The Joseph Sittler Archives — The Expanding Scope of Grace
The Joseph Sittler Archives — The Expanding Scope of Grace
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The Arts

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Though Sittler’s writings on the arts are scattered and short, they are among his most creative and influential ventures. Though he never developed a “system,” regarding the arts, one can be pieced together from his writings on the topic over the years.

There is a skeletal definition of art in an early Sittler essay: “The Religious Significance of Bach’s Music.” Here he writes that a human being’s “artistic productions” are “the reaction of a human being’s spirit toward, or an attitude of a human being’s spirit before, all Reality.” The quote can be fleshed out by adding a phrase that appears in many of his writings: “in the language of the imagination.” For Sittler the language of the imagination could be words, musical notes, brushstrokes, dance steps, woven cloth, or stainless steel. That depends on the language the artist’s imagination speaks.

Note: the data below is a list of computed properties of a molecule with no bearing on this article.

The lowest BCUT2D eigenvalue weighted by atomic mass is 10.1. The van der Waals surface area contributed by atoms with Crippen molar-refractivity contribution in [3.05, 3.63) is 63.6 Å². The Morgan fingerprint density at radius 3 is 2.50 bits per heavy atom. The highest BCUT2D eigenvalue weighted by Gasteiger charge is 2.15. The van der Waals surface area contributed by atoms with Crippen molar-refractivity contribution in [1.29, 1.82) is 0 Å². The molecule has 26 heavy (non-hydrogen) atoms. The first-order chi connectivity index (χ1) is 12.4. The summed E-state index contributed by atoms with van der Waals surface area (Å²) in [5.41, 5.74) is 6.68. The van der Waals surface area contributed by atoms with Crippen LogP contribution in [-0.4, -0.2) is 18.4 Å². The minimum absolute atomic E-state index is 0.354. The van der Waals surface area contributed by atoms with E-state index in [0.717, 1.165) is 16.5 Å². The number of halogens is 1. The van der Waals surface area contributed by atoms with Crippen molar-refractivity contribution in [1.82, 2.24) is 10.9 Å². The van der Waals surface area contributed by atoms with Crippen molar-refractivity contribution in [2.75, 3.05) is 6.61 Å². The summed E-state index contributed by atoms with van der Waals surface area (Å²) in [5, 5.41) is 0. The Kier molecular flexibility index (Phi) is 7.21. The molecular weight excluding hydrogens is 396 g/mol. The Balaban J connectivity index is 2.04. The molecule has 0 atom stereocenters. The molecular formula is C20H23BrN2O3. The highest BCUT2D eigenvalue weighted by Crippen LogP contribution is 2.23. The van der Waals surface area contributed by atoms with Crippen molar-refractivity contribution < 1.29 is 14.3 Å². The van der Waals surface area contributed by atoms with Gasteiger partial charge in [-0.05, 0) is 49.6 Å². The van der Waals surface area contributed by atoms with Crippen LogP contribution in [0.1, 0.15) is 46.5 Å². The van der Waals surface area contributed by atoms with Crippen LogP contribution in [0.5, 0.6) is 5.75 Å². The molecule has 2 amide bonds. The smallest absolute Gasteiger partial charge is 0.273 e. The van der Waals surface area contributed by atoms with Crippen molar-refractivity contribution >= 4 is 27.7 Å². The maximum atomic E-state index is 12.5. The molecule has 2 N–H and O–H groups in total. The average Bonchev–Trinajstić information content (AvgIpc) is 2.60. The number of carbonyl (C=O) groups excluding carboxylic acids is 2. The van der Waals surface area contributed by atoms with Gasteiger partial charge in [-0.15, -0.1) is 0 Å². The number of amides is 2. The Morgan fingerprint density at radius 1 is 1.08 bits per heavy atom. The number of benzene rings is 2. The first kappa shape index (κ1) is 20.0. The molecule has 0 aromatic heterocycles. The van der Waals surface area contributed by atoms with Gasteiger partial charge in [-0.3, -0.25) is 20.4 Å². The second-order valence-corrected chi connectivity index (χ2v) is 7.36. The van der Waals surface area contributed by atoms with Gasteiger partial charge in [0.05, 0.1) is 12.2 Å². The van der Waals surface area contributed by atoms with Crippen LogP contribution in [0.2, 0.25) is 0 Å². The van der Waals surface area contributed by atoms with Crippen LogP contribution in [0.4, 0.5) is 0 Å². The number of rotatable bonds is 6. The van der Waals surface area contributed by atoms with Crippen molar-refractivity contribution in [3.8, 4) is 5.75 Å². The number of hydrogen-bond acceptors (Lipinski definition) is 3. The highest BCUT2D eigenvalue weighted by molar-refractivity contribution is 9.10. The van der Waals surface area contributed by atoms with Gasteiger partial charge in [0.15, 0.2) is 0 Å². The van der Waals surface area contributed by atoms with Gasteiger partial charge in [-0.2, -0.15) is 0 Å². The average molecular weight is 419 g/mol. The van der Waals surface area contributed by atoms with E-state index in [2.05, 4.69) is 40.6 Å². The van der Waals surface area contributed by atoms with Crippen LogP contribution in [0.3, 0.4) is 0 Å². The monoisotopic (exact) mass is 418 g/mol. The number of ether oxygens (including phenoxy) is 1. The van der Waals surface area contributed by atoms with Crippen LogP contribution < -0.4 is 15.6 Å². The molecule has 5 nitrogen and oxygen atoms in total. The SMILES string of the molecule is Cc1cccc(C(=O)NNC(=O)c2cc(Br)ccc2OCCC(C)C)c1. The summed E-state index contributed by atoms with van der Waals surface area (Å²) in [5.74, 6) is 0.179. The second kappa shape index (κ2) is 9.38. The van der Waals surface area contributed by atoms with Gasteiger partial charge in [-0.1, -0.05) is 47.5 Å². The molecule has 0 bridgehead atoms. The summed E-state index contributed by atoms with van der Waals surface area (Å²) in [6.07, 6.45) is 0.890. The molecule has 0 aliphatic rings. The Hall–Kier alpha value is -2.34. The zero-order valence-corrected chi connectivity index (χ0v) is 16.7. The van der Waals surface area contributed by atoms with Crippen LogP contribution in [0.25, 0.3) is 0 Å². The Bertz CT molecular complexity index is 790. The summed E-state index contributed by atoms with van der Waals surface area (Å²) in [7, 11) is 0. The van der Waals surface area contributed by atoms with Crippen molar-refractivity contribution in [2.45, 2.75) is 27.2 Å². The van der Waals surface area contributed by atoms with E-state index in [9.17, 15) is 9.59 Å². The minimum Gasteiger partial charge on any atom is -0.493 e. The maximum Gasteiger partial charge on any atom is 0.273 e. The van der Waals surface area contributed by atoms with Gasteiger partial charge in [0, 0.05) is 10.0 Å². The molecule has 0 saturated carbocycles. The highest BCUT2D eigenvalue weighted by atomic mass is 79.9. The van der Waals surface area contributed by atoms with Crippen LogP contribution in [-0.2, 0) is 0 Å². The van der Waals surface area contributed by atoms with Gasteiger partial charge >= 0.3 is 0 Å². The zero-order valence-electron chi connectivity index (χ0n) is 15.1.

Sittler’s enthusiasm for the arts drew no distinction between “popular” and “high” art.

He praised novelist Joseph Conrad, but he also liked the popular works of Kurt Vonnegut. He loved Bach and Beethoven — and also jazz. Great art of any sort, he believed, evokes feelings of awe and reveals God’s truths.

Sittler advocated the use of the visual arts and fine architecture as expressions of religious belief. He asserted that poetry and literature are obvious resources for preaching. In general, he argued that the contemporary church does far too little to incorporate the arts (other than music) into its worship and community life.

A sample of materials on The Arts available from the Archives

  • Reflections on J. S. Bach (Carleton College, Minnesota), Audiotape (4/21/74)

  • University District Lectureship: Contemporary Witnesses To Damnation (Seattle), Audiotape (4/6-9/59)




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The Anguish of Preaching by Joseph Sittler

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